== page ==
Phase 1, 2014-2015
In May 2015, the National Garment Workers Federation (NGWF) completed a set of training courses to promote women’s leadership in Bangladesh. To gauge the effectiveness of the programme, an evaluation was conducted into the programme by the Danish union federation 3F.
Key findings of the evaluation were:
Based on recommendations in the evaluation report, a second phase of the project was organised and funded by TUC Aid.
Phase 2, completed 2019
This project aimed to build a group of experienced women leaders with the National Garment Workers’ Federation (NGWF), who could lead their individual unions and eventually take positions on the executive of NGWF. In doing so, it would also increase awareness of key developments in Bangladesh labour law, and other important challenges facing the country’s trade unions. The project followed on from previous work completed in 2015 with the NGWF around organising and leadership training for women, and was supported by the Danish union 3F.
Follow up work:
The TUC was also awarded funds through the Ethical Trading Initiative’s DFID-supported innovation fund to support union affiliated members of IndustriALL Bangladesh Council (IBC) to help, through training, guidance and one to one support, achieve early remedy when faced with breaches of the ETI base code/ILO standards.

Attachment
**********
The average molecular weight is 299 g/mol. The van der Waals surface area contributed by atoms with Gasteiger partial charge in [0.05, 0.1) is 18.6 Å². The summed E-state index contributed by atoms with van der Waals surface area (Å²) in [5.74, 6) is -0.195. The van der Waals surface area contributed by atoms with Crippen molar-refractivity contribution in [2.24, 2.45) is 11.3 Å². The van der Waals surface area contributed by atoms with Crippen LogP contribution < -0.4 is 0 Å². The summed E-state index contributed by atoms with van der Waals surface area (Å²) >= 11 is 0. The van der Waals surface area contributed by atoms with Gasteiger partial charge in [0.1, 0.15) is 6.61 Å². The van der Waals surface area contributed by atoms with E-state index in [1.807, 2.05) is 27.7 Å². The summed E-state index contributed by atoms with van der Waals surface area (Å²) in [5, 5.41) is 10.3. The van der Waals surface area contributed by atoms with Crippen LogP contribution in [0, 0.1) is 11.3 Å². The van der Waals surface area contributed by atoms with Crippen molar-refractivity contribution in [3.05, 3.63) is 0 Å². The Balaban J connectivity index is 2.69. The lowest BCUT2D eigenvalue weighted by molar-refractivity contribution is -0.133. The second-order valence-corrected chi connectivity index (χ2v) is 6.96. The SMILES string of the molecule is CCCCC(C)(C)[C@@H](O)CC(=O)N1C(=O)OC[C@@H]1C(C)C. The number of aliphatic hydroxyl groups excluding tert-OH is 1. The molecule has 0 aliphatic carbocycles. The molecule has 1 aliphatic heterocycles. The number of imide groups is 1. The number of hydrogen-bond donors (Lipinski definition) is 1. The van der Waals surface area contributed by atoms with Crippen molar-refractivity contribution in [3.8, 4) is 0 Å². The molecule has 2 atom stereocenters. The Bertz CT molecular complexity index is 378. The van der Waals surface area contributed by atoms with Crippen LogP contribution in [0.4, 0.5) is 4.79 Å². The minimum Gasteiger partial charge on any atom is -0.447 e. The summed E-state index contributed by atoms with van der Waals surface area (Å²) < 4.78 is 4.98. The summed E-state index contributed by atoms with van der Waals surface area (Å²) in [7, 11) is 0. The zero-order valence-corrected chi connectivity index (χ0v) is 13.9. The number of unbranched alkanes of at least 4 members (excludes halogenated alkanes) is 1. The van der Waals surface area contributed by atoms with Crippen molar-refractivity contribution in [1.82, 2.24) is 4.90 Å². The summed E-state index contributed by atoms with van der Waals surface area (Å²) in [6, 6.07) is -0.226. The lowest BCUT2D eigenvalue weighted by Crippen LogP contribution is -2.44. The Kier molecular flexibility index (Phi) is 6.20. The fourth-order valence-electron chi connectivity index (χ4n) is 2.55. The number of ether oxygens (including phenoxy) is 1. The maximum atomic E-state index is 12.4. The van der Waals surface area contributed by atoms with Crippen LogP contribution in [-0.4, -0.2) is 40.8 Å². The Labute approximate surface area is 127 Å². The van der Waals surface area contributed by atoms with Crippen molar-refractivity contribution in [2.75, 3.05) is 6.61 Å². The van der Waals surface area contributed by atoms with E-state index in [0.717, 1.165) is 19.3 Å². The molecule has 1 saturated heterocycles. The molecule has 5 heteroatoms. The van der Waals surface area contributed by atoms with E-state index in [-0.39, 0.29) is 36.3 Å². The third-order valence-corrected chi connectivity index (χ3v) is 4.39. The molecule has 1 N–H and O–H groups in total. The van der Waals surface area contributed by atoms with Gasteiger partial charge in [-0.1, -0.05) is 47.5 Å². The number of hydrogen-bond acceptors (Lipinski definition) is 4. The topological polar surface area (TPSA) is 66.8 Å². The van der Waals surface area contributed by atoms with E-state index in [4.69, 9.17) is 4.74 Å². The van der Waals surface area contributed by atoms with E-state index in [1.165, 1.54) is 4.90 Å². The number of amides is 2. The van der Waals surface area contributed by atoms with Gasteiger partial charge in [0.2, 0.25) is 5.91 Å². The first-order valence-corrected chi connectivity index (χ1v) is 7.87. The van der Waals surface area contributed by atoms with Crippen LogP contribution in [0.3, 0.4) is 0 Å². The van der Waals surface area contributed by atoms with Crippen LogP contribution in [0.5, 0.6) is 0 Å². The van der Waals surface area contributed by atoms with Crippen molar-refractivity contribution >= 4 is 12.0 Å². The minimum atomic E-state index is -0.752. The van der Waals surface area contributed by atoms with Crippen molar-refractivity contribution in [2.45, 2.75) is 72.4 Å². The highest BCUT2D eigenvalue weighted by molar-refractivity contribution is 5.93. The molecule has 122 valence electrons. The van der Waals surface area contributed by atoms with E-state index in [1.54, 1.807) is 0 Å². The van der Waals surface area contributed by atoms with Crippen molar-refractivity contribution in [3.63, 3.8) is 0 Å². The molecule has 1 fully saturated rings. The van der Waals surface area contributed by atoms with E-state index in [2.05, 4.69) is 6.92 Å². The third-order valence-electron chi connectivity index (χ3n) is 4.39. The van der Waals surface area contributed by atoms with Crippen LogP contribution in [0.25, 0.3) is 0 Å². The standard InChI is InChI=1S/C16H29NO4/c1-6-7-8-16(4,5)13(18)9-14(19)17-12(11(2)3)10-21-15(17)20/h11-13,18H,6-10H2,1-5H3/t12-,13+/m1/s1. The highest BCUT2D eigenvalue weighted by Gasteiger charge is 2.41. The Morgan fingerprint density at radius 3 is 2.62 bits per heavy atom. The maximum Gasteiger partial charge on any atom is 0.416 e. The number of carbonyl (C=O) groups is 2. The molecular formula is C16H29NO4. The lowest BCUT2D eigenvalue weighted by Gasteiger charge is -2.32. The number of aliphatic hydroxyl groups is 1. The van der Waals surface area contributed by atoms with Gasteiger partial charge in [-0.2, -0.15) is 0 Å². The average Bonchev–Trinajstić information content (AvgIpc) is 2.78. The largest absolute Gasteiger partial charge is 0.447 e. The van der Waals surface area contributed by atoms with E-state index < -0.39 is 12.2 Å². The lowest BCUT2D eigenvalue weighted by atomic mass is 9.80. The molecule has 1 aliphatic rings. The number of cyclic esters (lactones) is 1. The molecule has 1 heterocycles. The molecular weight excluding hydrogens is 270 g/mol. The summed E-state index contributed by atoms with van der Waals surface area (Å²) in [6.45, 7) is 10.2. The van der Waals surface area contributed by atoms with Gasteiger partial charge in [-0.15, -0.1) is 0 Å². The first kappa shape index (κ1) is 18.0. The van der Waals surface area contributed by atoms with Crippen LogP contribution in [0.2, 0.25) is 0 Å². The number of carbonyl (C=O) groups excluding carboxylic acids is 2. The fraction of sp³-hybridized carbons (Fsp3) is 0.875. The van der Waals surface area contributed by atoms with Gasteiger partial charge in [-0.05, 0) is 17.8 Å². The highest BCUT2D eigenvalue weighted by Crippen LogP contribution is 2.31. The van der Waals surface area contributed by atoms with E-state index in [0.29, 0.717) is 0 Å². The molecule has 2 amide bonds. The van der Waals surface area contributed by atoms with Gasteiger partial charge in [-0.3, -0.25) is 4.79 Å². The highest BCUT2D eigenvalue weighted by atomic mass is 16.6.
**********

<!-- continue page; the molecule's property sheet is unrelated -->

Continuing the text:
Bangladesh remains a very important battleground for workers’ rights. As complex textiles supply chains continue to rely on cheap labour, the work to help Bangladesh’s workers access legal protection and industrial power will continue. The ITUC has already begun moves through the International Labour Organisation to have the country investigated at the highest level for its suppression of workers’ rights. With the costly effect this would have on Bangladesh’s trade deal with the EU in particular, we should expect a strong rebuttal from the government, but also the potential for fundamental reforms if the pressure is strong enough.
Political support and solidarity will also be needed in the near future as the government completes moves to shut down the Bangladesh Accord on Fire Safety (set up in the aftermath of the Rana Plaza tragedy), in which unions played a role in transforming the health & safety landscape for workplaces linked to Western supply chains. The government will now take over responsibility for ensuring safe workplaces, but it is still ranked as one of the most hostile regimes to trade union freedoms. In 2019, strikes over minimum wages shut down the garment industry for a while, and the government responded with violence and persecution (though the demands of the strikers were also met).
For the advancement of women leaders, there remains the frustration of a very slow turnover at the top of the major union federations. To secure jobs at the very top, women are being forced to set up splinter federations, further fragmenting an already complicated union scene. But the training provided is clearly boosting the numbers of women occupying positions on federation executives, and taking charge of factory level unions, and is slowly helping the country’s unions become genuinely representative.
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